“Home shoppers are envisioning a lifestyle where children, families and friends are all in the kitchen enjoying cooking together. The space and layout flexibility in new-construction homes has been important to facilitate that,” Murray says. She’s also seeing more hidden pantries, outdoor connection with large windows, multi-functional spaces for work and play, relax and unwind, and pet-centric zones.
What she sees going away in part or entirely for 2024 are exclusively open-shelving storage and over-the-range microwaves. Can I say good riddance to both?
Smart home features are becoming more popular, prevalent and powerful, especially for luxury projects. “We see upgrades across the board that affect the kitchen space, including full lighting system implementation, adding audio-visual, motorized devices and automated control systems,” Bryant shares. There are new options in hidden wall and ceiling-installed speakers, and a trend toward having a well-ventilated equipment room to run all the smart home systems, rather than just a closet, he notes.
The ultimate luxury is independence. “We are seeing an increase in demand for whole-home battery systems. With the growing issues of an aging power grid, ever-increasing demand from climate change and electrification of personal vehicles, people are wanting to create micro-grids,” the integrator adds. “When you are electrifying your toilets, showers and all the kitchen appliances (with decreasing usage of gas products), it is key to have reliable and consistent power in the home,” he comments. Many designers are wisely partnering with integrators from the start of a project.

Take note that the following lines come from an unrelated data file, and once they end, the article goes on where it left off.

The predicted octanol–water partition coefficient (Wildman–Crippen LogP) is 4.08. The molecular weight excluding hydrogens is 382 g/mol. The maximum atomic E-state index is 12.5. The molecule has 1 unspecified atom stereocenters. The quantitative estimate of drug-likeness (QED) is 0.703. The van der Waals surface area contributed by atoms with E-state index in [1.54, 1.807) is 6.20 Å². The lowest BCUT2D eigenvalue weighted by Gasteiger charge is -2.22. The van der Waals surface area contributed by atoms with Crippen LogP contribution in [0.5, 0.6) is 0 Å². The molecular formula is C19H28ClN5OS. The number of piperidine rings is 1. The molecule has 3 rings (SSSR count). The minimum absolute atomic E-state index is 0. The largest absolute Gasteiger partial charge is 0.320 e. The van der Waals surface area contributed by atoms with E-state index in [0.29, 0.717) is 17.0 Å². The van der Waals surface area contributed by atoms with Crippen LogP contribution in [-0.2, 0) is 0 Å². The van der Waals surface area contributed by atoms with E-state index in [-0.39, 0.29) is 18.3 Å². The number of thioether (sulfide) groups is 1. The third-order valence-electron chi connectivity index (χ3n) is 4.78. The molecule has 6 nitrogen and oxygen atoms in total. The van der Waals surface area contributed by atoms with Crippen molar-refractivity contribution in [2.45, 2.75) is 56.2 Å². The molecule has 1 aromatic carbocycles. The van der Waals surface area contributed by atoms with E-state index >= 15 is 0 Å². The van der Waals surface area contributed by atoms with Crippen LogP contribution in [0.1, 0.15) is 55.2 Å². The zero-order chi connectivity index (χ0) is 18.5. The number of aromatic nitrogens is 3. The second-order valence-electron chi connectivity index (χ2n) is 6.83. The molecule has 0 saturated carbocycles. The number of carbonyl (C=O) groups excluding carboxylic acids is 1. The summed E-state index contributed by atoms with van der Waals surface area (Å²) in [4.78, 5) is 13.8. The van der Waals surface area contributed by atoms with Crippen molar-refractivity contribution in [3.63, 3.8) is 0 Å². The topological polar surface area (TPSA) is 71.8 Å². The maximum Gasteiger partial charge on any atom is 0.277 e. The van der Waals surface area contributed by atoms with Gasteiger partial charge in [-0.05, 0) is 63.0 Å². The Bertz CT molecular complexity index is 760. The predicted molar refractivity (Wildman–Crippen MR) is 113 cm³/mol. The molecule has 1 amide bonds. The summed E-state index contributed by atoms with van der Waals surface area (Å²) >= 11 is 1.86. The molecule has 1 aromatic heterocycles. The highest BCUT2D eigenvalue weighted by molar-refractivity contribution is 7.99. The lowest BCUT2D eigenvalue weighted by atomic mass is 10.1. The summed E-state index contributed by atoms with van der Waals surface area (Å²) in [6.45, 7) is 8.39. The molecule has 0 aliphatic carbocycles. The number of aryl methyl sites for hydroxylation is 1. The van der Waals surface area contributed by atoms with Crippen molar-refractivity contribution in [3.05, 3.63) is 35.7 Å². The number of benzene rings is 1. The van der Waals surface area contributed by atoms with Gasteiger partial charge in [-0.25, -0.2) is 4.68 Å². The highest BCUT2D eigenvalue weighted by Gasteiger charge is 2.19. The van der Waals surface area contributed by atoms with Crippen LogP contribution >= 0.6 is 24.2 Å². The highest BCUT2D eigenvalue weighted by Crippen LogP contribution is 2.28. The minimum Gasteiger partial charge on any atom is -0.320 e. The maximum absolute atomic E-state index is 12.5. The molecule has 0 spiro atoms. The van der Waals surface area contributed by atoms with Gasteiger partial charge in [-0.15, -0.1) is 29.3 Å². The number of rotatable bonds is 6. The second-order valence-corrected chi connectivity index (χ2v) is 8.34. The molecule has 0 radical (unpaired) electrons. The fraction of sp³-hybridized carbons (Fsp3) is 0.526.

Bryant is also predicting growth in voice-control technology, especially with emerging artificial intelligence capabilities, plus more smart toilets, more indoor air quality monitoring and more induction and multi-use ovens.
“The proliferation of smart homes has made intelligent faucets and digital showers more common,” Ferguson’s Danielson says. The retail executive also sees increasing interest in voice control, touchless faucets and remote cooking potential. “Smart refrigerators and ovens with integrated technology are also seeing a surge in popularity.”